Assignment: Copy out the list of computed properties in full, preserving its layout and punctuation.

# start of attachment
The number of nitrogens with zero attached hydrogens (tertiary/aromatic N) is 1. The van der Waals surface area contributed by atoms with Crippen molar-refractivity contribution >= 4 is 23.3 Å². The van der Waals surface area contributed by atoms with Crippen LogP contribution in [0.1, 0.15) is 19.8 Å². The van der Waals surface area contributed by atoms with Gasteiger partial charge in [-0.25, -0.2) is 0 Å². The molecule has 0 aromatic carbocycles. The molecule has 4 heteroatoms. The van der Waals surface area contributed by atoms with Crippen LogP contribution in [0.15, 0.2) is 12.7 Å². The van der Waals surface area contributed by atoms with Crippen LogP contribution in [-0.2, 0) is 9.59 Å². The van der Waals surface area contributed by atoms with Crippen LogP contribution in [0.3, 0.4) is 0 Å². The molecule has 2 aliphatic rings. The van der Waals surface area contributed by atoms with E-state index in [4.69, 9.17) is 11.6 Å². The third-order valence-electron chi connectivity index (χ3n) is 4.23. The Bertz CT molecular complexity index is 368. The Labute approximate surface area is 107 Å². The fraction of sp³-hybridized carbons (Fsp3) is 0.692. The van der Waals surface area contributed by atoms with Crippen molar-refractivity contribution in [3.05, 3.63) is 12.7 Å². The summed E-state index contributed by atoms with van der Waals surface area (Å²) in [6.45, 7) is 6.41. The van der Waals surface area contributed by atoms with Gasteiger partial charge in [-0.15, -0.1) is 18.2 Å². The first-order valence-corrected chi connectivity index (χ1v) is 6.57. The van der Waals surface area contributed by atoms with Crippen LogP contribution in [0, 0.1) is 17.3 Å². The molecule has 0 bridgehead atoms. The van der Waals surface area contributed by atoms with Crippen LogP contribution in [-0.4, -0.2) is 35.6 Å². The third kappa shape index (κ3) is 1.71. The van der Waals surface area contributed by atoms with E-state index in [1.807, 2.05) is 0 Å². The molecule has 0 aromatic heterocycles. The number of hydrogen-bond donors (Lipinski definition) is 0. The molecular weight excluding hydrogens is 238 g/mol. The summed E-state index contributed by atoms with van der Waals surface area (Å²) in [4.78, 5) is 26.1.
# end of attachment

The number of nitrogens with zero attached hydrogens (tertiary/aromatic N) is 1. The van der Waals surface area contributed by atoms with Crippen molar-refractivity contribution >= 4 is 23.3 Å². The van der Waals surface area contributed by atoms with Crippen LogP contribution in [0.1, 0.15) is 19.8 Å². The van der Waals surface area contributed by atoms with Gasteiger partial charge in [-0.25, -0.2) is 0 Å². The molecule has 0 aromatic carbocycles. The molecule has 4 heteroatoms. The van der Waals surface area contributed by atoms with Crippen LogP contribution in [0.15, 0.2) is 12.7 Å². The van der Waals surface area contributed by atoms with Crippen LogP contribution in [-0.2, 0) is 9.59 Å². The van der Waals surface area contributed by atoms with Crippen LogP contribution in [0.3, 0.4) is 0 Å². The molecule has 2 aliphatic rings. The van der Waals surface area contributed by atoms with E-state index in [4.69, 9.17) is 11.6 Å². The third-order valence-electron chi connectivity index (χ3n) is 4.23. The Bertz CT molecular complexity index is 368. The Labute approximate surface area is 107 Å². The fraction of sp³-hybridized carbons (Fsp3) is 0.692. The van der Waals surface area contributed by atoms with Crippen molar-refractivity contribution in [3.05, 3.63) is 12.7 Å². The summed E-state index contributed by atoms with van der Waals surface area (Å²) in [6.45, 7) is 6.41. The van der Waals surface area contributed by atoms with Gasteiger partial charge in [-0.15, -0.1) is 18.2 Å². The first-order valence-corrected chi connectivity index (χ1v) is 6.57. The van der Waals surface area contributed by atoms with Crippen LogP contribution in [0, 0.1) is 17.3 Å². The molecule has 0 bridgehead atoms. The van der Waals surface area contributed by atoms with Crippen LogP contribution in [-0.4, -0.2) is 35.6 Å². The third kappa shape index (κ3) is 1.71. The van der Waals surface area contributed by atoms with E-state index in [1.807, 2.05) is 0 Å². The molecule has 0 aromatic heterocycles. The number of hydrogen-bond donors (Lipinski definition) is 0. The molecular weight excluding hydrogens is 238 g/mol. The summed E-state index contributed by atoms with van der Waals surface area (Å²) in [4.78, 5) is 26.1.